The team took the opportunity to integrate the concept of theater into key departments, as well as bring attention to particular product areas. This was achieved by identifying rooms for areas such as cheese, bakery, wine, etc.—rooms with character and intimacy that set the stage for experiencing that category. The cheese department includes “La Fabrica de Queso,” where customers are entertained by views of the cheesemaking process. While beer and spirits continue to be successful areas of the store, attention is now being directed to the ample wine selection, including a significant number of South American and Mexican wines. An interactive digital sommelier assists customers in navigating the aisles and then invites them to taste and purchase. In addition to the elevated wine offering, customers also have the opportunity to refill beer growlers.

Featured entry points into the space include the food hall and the fresh food focus, as well as another entrance that directs attention to general merchandise with a newly designed beauty department and a repositioning of the electronics area. A boutique approach was taken to the design of these areas to make each a distinctive shopping experience.

A clear main aisle connects these entrance points and easily directs customers through the entire store layout. Defined avenues and rooms, as well as flooring, lighting and ceiling changes, help direct people to different destinations. The team positioned spaces like the pharmacy deep enough within the footprint to provide shoppers easy access yet expose them to other items.

“The design is choreographed so that every venue becomes a stopping point,” Charrissesin says. “The store is quite large, so we created a legibility to the design for customers to navigate the space with ease and fluidity.”

Color, texture and light enhance the carefully considered floorplan to achieve character from one area to the next. Bright colors, including the logo hues, bold signage and familiar geometric patterns, such as latticework, enhance the architecture to achieve a modern Mexican appeal. From highly graphic representations seen in the black-and-white tile on the bar to colorful screens that conceal and reveal spaces, the finishes capture attention and provide intuitive wayfinding cues.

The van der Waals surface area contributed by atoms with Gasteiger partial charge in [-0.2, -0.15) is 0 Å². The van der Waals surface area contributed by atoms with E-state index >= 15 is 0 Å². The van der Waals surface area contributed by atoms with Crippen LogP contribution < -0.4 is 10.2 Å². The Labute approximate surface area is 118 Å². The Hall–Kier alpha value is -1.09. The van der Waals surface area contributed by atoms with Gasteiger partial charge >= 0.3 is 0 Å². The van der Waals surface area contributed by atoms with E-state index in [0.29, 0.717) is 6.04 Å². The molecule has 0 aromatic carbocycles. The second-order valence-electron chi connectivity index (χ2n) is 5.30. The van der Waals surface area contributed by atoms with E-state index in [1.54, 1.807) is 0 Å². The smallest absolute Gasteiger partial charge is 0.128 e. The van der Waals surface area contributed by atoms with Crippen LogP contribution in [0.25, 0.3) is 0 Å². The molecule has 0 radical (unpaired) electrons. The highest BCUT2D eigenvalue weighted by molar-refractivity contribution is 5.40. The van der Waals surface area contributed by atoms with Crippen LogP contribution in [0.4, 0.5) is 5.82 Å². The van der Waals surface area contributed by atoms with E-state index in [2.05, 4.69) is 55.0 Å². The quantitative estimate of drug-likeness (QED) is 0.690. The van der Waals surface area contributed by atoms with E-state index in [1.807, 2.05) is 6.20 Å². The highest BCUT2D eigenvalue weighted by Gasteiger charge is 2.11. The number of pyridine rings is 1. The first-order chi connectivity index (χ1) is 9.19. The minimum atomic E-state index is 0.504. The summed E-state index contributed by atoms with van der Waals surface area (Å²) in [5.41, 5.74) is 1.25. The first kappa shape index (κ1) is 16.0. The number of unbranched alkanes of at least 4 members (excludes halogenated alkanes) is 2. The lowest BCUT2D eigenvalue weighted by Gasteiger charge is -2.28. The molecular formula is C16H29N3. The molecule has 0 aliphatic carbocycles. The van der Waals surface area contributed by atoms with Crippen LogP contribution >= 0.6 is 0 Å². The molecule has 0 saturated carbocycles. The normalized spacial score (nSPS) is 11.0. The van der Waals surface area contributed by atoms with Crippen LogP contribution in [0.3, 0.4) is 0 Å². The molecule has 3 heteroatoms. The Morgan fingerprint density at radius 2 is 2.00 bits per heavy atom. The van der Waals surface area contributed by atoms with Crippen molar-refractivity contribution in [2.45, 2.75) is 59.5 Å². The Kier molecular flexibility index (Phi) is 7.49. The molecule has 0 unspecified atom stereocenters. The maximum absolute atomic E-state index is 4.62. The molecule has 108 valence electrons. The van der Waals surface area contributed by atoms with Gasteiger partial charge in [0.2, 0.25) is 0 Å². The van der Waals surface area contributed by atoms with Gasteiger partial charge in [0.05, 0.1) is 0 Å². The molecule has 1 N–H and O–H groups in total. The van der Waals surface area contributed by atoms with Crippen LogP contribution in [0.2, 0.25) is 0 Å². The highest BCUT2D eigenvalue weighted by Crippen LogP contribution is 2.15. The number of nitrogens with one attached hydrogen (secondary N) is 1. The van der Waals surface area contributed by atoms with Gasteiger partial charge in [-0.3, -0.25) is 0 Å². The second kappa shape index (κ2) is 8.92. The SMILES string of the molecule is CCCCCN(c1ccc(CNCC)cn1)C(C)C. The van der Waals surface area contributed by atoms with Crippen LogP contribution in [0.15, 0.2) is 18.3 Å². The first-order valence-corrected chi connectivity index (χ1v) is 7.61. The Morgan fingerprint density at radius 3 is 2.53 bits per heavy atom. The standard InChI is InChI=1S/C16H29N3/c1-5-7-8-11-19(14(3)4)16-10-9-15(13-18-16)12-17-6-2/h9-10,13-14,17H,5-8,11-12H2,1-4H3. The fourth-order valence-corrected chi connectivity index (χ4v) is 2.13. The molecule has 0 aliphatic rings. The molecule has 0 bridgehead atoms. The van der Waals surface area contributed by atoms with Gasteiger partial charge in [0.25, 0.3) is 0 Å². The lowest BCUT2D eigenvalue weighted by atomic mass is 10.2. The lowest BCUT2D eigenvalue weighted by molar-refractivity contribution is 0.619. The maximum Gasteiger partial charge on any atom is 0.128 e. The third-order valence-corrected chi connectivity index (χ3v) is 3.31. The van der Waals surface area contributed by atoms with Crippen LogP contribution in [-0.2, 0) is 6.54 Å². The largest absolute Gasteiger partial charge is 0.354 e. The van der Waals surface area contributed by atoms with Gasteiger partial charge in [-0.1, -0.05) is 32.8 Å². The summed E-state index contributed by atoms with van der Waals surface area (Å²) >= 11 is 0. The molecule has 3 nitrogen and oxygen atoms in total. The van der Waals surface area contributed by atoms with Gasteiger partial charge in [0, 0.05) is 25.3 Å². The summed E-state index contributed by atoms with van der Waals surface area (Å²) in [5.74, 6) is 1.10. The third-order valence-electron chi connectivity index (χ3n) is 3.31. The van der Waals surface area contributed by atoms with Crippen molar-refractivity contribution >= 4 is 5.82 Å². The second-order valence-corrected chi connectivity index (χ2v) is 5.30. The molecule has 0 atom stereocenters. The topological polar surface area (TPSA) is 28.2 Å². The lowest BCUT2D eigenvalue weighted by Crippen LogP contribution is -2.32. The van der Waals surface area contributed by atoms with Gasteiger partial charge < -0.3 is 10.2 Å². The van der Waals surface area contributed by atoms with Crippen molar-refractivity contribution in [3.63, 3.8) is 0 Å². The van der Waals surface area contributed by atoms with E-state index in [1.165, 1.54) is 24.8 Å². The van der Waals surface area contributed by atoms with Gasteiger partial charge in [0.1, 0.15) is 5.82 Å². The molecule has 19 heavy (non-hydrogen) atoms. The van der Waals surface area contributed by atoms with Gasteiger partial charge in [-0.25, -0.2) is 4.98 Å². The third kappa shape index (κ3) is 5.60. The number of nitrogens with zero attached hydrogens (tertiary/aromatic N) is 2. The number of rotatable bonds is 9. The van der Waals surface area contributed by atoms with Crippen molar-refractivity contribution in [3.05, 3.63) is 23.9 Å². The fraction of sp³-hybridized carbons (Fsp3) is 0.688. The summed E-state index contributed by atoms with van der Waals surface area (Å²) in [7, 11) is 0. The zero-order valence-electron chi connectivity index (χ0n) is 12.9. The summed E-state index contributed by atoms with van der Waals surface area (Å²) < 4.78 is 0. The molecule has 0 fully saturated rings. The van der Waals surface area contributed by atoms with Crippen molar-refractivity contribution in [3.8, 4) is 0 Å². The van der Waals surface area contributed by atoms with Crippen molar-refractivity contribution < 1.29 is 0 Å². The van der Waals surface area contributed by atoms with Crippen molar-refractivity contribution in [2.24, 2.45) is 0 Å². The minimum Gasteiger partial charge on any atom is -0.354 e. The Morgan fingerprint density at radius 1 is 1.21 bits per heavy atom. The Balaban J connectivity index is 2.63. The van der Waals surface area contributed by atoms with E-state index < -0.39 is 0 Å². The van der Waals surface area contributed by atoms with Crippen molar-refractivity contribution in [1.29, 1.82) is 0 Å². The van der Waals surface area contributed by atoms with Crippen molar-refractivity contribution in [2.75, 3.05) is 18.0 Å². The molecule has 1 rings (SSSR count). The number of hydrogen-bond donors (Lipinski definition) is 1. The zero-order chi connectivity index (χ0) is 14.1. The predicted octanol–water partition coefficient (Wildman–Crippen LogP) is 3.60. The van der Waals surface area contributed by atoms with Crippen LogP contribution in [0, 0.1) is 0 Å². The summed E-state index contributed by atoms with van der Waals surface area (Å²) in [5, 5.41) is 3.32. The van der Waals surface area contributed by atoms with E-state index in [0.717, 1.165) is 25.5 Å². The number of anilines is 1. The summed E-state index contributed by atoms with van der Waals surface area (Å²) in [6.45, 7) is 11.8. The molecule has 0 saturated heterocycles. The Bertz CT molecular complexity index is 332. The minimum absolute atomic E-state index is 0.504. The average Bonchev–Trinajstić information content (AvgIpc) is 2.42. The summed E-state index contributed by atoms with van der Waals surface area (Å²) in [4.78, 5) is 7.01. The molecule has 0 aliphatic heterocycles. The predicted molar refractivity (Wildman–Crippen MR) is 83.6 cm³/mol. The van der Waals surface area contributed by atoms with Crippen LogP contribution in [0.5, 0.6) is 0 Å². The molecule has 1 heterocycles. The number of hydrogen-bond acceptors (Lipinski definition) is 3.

“Mexican-inspired latticework that separates departments creates a sense of discovery and surprise, and a dynamic between concealing and revealing the space,” English describes.

Wood porcelain floors and a neutral palette of grays and browns serve as the backdrop for the bold colors and add an overall warmth and welcoming appeal to the expansive space.

Dropped ceiling details and simple soffit lines move the eye up and down to direct attention, such as highlighting the kosher area with a higher soffit line. A variety of perimeter, spot and cove lighting applications also enhance the ambience throughout the space and achieve a boutique effect. Lighting at the center of the store was brought to a more intimate 11 ft. to focus on product and then raised at the perimeter of the building to 20 ft. to highlight the architecture. Specifying warm light sources in food areas, more neutral temperatures in the grocery area and then cooler sources in some of the other departments accentuates the product properly and adds to the storytelling quality of the overall experience.

“It was important to convey the essence of the Mexican retailer’s brand with an authentic voice through the accurate representation of Mexican culture and cuisine,” English describes. “We believe in creating relevance through purpose, story and style—the meaningful integration of local culture into the store.”

With each location, Soriana will continue to transform its shopping experience and its position in the marketplace. The company currently is working with D L English Design on three upscale Supermarket PLUS locations, scheduled for completion in 2018.

From discount to quality, it has a new competitive advantage that is strengthening ties with its loyal existing customers while attracting more people to convene, shop and linger.


project file

Soriana Miyana Polanco
Mexico City

The Soriana Organization

D L English Design

Ricardo Legorreta Vilchis, Soriana


Opto International Inc., Madix





Frazee Paint, Dunn-Edwards Paints



Formica, Wilsonart, Marmoleum

Daltile, Porcelanosa


Tiger Drylac, Prismatic Powders

Silestone, Caesarstone, Corian

Information in the project file is provided by the retailer and/or design firm.